This article first appeared in The Chronicle of Social Change.
At 28 years old each, Eric and Mindy Shamp are already well on their way to building a big loving family. In the past year-and-a-half, they have welcomed 11 children into their home.
On this balmy Mother's Day high in the hills above Topanga Canyon, California, they have four children in tow: four-year-old Jasper, three-year-old Ja'corey, two-year-old Hazel and one-year-old baby Jadain. That the Shamps are white, the three eldest siblings are black and that Jadain is Latino shouldn't come as a surprise.
After all, this isn't your typical Mother's Day: It is Foster Mother's Day.
"When our kids' social worker told me about this, I was like, what?" Mindy says, incredulous of a day like this one, where foster parents are celebrated. "Because sometimes you feel like people think you [foster parents] are the bad guy. I feel really appreciated."
Soon, 26 busloads, with as many as 1,500 foster mothers and their families will climb the steep, narrow canyon road up to Anthony and Jeanne Pritzker's private residence, where they will be greeted by a 100-person-strong battalion of green-shirted volunteers. Mothers will be primped and pampered at massage tables and make-up stations. The children will have all the food they can eat; magicians and clowns to entertain them and endless craft tables set out by the tennis courts.
Among the throng of foster families will be a Member of Congress, TV stars from ABC Family's new show about foster care, aptly called The Fosters, corporations stepping up for kids and leaders in public administrations and non-profit organizations that work to improve the system.
For a full day, those lucky enough to find themselves on top of the hill will get a glimpse into the best of what foster care is and can be.
Foster Mother's Day, in its fifth year, is the brainchild of Jeanne Pritzker. Through the Anthony and Jeanne Pritzker Family Foundation, Pritzker created Foster Care Counts, a non-profit organization dedicated to supporting agencies that serve foster children, while building public awareness around issues in the foster care system.
"When the message comes from multiple places it becomes more powerful," Pritzker says, with particular emphasis on the corporate partners that have joined Foster Care Counts to make Foster Mother's Day possible.
Pritzker, who has a background in banking and hails from the family that owns the Hyatt hotel chain, has quickly shown her ability to take an easily and unduly marginalized issue like foster care and put it in the center of mainstream, corporate conversation.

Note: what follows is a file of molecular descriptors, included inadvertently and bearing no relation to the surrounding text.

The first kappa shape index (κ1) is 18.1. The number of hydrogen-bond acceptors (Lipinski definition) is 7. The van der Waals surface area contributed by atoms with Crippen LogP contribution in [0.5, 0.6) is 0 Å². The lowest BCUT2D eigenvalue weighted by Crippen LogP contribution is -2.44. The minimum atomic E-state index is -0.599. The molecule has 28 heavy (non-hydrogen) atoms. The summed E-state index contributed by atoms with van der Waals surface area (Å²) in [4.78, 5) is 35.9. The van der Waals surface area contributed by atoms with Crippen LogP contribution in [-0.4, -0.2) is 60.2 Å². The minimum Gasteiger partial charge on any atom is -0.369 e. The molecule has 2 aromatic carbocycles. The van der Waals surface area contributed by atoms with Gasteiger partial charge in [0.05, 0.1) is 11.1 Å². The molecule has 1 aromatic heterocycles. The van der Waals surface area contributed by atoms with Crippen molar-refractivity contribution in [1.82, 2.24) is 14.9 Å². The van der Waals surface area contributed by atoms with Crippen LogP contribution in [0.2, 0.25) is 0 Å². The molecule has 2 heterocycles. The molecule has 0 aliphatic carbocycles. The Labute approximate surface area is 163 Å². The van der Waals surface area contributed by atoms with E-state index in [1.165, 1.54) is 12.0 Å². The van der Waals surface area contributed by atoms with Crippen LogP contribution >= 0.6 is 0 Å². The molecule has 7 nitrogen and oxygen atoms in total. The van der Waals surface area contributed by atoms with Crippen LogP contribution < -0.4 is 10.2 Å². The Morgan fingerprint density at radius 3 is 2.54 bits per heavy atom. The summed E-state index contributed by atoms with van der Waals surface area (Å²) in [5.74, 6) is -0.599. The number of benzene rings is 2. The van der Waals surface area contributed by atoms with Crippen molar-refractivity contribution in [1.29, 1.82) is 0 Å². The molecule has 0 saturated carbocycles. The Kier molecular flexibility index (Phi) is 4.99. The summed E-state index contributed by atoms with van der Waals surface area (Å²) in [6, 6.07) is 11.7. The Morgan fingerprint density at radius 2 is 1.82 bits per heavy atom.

"When the corporations step up, it sets an example for everyone," she says. "When Nestle says step for these children everyone hears it."
This isn't the first year that Nestle has been a part of Foster Mother's Day. The company's manager of community relations, Stephen Leach, is wearing one of the green Foster Care Counts tee shirts that all the volunteers have on. "This is a great opportunity for our employees to give back," Leach says between shifts at the check in table.
Over at the make-up stations where a dozen cosmetologists nimbly apply eyeliner and lipstick, Meredith Soichet, VP of Marketing and Sales for Jouer Cosmetics, explains that this is the third year the company has been involved in Foster Mother's Day. "Initially we just thought this was a fun day for the moms," Soichet says. "But then we saw them sit in the chairs and watched their confidence grow. It is important to see them get pampered after all they give day after day."
Staff from Disney and ABC Family mix in with the crowd, distinguished by their white tee shirts. Among them is David Ambroz, an alumni of foster care, who now serves as a director of corporate citizenship and social responsibility for the ABC Television. Just this month ABC launched a series of public service announcements created by a coalition of foster care advocacy groups and agencies assembled by Ambroz and the San Francisco-based Stuart Foundation. The ads are airing four times an hour on Disney owned stations across the country. Ambroz giddily reports that Times Square is saturated with the FosterMore.org campaign.
Dotted on the broad lawns of the Pritzker residence are TV cameramen, photographers and the occasional note-pad-in-hand reporter. By the end of the day, stories will have been beamed on most of LA's local television stations.
Congresswoman Karen Bass (D-Calif), co-founder of the Congressional Caucus on Foster Youth, offers a simple message for the guests. "People always ask me what we can do for foster kids," she says. "It's simple. What would you do for your own kids?"
For the Shamps, fostering children is an easy equation. "We see it as a chance to provide kids a safe and loving home," Mr. Shamp says plainly. The family walks off towards all the days' amusements. The young, smiling Mrs. Shamp has Jaidan on her arm and leads Hazel by the hand. Mr. Shamp, Jasper and Ja'corey dawdle just behind.
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